Lara Garcia Diaz is a cultural activist, Phd candidate at the Antwerp Research Institute for the Arts (ARIA) and part of the Culture Commons Quest Office (CCQO). Since 2016, and thanks to the prestigious Odysseus Grant of the Flemish Scientific Fund (FWO), she is investigating cultural practices with commons-based approaches via feminist theories. Lara has published in Academic journals such as Frame: Journal of Literary Studies (2017) or Art and Identity Politics (2018). She has contributed in books such as What’s the Use (Valiz, 2016), Exploring Commonism (Valiz, 2018) or Prekariart (Universidad del País Vasco, 2019). She often collaborates in exhibitions and conferences as lecturer/researcher such as The reBirth of Marx(ism): Haunting the Future (Dublin, 2018), This is not a Love Song (Amsterdam, 2018), Living Research: the Urgency of the Arts (London, 2019), Culture for Solidarity (Seville, 2019), Prelude Symposium (Oslo, 2019) or Historical Materialism (Barcelona, 2019).

Loraine Furter

Thursday 7 November

Loraine Furter is a graphic designer and researcher based in Brussels since 2007, specialized in editorial design, hybrid publishing and intersectional xfeminism. She designs and edits paper publications as well as web and digital ones, and is particularly interested in the interaction between these media.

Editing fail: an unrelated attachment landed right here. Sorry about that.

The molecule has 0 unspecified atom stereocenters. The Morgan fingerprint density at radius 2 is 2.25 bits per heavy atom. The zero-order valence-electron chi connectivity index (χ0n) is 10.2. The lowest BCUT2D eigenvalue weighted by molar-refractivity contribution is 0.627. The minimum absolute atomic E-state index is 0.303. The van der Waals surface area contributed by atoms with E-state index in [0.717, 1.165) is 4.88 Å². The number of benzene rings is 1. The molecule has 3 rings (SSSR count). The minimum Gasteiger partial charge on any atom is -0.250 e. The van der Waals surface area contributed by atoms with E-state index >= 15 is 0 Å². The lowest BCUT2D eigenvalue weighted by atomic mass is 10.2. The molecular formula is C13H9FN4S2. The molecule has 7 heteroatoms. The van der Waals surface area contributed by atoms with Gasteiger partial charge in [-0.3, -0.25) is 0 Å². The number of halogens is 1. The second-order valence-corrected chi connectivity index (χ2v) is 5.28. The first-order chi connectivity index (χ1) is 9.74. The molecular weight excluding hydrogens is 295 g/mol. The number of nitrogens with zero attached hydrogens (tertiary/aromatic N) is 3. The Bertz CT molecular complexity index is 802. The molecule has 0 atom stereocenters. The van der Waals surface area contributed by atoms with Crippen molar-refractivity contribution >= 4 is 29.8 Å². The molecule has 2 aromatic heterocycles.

Fab feminist publications — a herstory.

This talk presents a selection of publications that form a counter-history to the dominant narratives on artists’ books. Loraine Furter brings attention to details from these stories and unfolds their feminist, speculative, radical materiality as well as the stories they tell, murmur, cry, whisper and shout… Going deeper into the herstories around artists’ books and publishing, hidden details re-surface and help shape a different narrative for and comprehension of this field.
In the fall of 2019 Loraine Furter will start a PhD at Sint Lucas Antwerp: “The politics of publishing; researching encounters between artists’ books and intersectional feminist tools.”

Studio Renate Boere

Studio Renate Boere is a design studio that explores the latest graphic design practices. We like to work with students, artists, companies, agencies and governments on innovative products.